So here I was, all excited that Broken Places finally, finally released (yay!), and I’m in the down and dirty trenches of doing the marketing and setting up the blog tour and connecting with folks on social and blah blah boring stuff you’re already falling asleep, when I get an out of the blue message from the CMO of Booktrope (my publisher), Katherine Fye Sears:
Would you be interested in having your own imprint within Booktrope? One where you can bring stories like yours, about survival and trauma and recovery, to life? Fiction or nonfiction, whatever you think works best. Think of a name. This is your baby.
After I stopped looking around to see if she was talking to another Rach, and then picked myself up off the floor, and shut my mouth that was wide open from the shock of it all, I somehow mumbled a coherent, ‘Okay, sure,’ and then proceeded to jump up and down for awhile til I got a headache and then I sat my ass down and thought: what the hell is an imprint, anyway? (I mean, I kinda knew (I am in this publishing arena and have been a lifelong reader), but my background is marketing, not publishing so…) Hello, Google?
Since many of you have asked me the same question, I thought I’d spend a moment today discussing it and how it affects you, my indie author friends, how you too can submit your book to Booktrope, and maybe even be a part of my new Gravity imprint (cool, right?), because your stories MATTER (told you, cool).
WHAT IS AN IMPRINT, ANYWAY?
An imprint typically has a particular theme or mission. According to former lit agent/author Nathan Bransford:
Basically it’s the name on the spine of a book, usually a division or a group within a larger publisher. The major publishers are made up of literally dozens of imprints, and they’re not all ones that most people know.
People have heard of Penguin. They’ve heard of HarperCollins. They know Random House and Knopf and Doubleday and Harlequin and a few others.
Imprints matter to publishers and agents and somewhat to booksellers as they help organize the company into various divisions. You can get a sense of the “flavor” of a book by knowing who is publishing it, and agents know where to send projects.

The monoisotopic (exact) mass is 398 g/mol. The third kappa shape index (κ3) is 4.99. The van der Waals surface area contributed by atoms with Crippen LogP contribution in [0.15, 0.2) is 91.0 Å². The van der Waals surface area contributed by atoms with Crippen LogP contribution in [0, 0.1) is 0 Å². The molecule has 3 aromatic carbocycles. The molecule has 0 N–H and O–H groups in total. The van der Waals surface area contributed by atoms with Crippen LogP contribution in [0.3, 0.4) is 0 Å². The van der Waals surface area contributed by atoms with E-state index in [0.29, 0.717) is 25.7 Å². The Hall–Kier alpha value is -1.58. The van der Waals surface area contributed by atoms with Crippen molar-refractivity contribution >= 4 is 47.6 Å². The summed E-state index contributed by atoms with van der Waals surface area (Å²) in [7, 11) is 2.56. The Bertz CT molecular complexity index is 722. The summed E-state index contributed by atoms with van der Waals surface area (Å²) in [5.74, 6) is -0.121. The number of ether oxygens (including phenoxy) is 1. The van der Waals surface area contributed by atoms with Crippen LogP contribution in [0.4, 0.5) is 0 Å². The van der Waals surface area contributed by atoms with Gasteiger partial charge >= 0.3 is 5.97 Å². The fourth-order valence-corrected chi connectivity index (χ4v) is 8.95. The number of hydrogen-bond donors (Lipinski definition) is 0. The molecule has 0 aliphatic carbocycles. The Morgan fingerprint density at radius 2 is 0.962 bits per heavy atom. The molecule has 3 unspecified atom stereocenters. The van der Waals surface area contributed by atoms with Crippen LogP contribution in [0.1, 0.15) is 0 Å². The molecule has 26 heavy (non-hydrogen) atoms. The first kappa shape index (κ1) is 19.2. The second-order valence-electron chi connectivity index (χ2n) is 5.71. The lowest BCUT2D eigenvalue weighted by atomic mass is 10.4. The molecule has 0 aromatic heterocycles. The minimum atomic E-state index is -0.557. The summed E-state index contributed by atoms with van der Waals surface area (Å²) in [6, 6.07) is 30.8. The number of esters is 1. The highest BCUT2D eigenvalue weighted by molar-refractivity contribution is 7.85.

In this case, the focus of Gravity is on stories of trauma and recovery — any kind, either fiction or nonfiction. So far, we have books on surviving domestic abuse, incest, bipolar, anxiety, and an anthology from Stigma Fighters. Booktrope can, and has, published books like this already, like Broken Pieces and Broken Places, but by creating an imprint specifically for these types of books, they are making a smart marketing move — combining my author platform, advocacy, and connections (along with the authors we bring on) with their already established and thriving publishing system. It’s a win/win.
I don’t think that just because they offered it to me and because I think I’m all that — they have other imprints already and have had great success: Vox Dei (Christian), Edge (BDSM and thriller), and Entice (erotica). See all their books by genre here.
Booktrope is a hybrid publisher. That means that the costs of the creation of the book is on them, like a traditional house, and all authors have to submit their work via a screening process, also like a traditional house. What makes them different is their team approach — you can read all the specifics here in this wonderful explanation by CMO Katherine Fye Sears — so I won’t go into it here. Basically, you make more because you are involved in the entire process (typically 33% or more).
Here’s a sample breakdown of their financial revenue split.